Judith Malina Joins Jewish Show Business Stars in Next Stage of Life

Actors Home Provides Refuge After Curtain Goes Down

By Simi Horwitz

Published May 20, 2013, issue of May 31, 2013.
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Malina defines herself as a “heretical Jew,” choosing her observances and reshaping others. She fasts on Yom Kippur and eats matzo on Passover, though the theatrical Seders the Living Theatre conducted each year utilized a Haggadah that Malina had revised to reflect a “nonracist, nonsexist” worldview.

Around her neck she sports a peace sign and a ring with the Jewish prayer in Hebrew, “Blessed art Thou, O Lord our God, the Lord is one.”

Lillian Booth’s residents, 35% of whom are Jewish, reflect an array of backgrounds and experiences. Rita Sussman was suffering from asthma and confined to a wheelchair when I visited her (shockingly, she passed away the day after our conversation). She is the mother of pianist Bette Sussman, who performed with Whitney Houston and Bette Midler.

Frail, 97-year-old Jennie Schulman served as a dance critic for half a century, mostly for Back Stage. Harold Cherry, 82, is a veteran regional actor, and the Juilliard-trained Joan Stein, 88, was a member of the chamber ensemble the Walden Trio and an accompanist on NBC’s “Your Show of Shows,” starring Sid Caesar and Imogene Coca.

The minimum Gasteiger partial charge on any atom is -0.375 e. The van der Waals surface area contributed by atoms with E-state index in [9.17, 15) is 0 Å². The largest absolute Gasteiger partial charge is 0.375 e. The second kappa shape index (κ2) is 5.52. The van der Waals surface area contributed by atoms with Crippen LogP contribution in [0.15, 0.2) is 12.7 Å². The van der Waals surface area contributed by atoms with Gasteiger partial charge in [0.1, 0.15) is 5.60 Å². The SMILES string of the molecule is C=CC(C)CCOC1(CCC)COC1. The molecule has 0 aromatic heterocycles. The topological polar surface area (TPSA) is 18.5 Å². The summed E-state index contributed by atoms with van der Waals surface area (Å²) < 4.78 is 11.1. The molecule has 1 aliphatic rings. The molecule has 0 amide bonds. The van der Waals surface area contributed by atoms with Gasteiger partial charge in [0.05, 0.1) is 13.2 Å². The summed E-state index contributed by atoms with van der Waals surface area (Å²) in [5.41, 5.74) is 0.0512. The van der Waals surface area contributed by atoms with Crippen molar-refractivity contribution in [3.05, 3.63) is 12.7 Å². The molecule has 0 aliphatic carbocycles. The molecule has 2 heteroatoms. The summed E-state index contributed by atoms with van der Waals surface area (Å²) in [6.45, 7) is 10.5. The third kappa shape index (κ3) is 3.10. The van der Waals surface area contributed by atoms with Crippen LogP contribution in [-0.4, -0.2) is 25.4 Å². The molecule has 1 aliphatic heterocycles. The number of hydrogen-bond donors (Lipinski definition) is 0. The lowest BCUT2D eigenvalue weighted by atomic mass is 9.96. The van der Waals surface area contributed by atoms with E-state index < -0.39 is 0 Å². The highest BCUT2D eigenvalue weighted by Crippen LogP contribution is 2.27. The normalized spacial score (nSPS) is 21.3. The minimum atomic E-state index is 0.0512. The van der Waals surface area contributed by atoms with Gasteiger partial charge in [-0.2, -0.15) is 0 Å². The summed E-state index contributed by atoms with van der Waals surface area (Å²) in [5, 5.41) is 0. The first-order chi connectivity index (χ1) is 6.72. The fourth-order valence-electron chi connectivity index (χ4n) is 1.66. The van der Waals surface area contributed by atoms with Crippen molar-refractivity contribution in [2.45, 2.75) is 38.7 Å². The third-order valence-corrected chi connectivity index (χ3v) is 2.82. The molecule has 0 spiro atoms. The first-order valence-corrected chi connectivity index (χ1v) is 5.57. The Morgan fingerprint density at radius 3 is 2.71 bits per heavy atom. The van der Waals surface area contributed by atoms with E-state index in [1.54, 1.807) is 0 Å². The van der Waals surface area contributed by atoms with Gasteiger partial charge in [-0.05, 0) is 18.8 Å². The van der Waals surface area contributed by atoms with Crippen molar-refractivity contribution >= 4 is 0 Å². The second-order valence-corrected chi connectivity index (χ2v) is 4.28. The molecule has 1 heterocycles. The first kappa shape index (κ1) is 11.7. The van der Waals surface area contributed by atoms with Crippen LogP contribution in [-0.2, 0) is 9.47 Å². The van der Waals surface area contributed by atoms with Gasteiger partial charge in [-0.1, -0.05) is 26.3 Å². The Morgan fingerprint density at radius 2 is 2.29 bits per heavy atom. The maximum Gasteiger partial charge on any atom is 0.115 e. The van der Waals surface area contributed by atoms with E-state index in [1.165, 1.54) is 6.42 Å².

Indeed, the day I’m at the home, Stein is performing at a memorial for a beloved resident: actress Charlotte Fairchild, who appeared in the original productions of “Mama” and “Damn Yankees.” Audio and video clips are shown, reminiscences offered, and Stein plays, totally from memory, a touching rendition of “Clair de Lune.” It is a stunning performance.

“I try to practice as often as possible,” she said to me following the service. Like most of the others, Stein says she does not look back at her life with a host of what-ifs. She says she would not do anything differently, even if that were possible.

By contrast, Cherry wishes he had had more formal education. Still, he does not disparage his unsteady career as an actor, despite the stream of supplementary jobs he needed throughout his life. After all, he had the opportunity to perform in productions of “King Lear” and “Henry V,” starring, respectively, Morris Carnovsky and Philip Bosco, at the American Shakespeare Festival Theatre, in Stratford, Conn.


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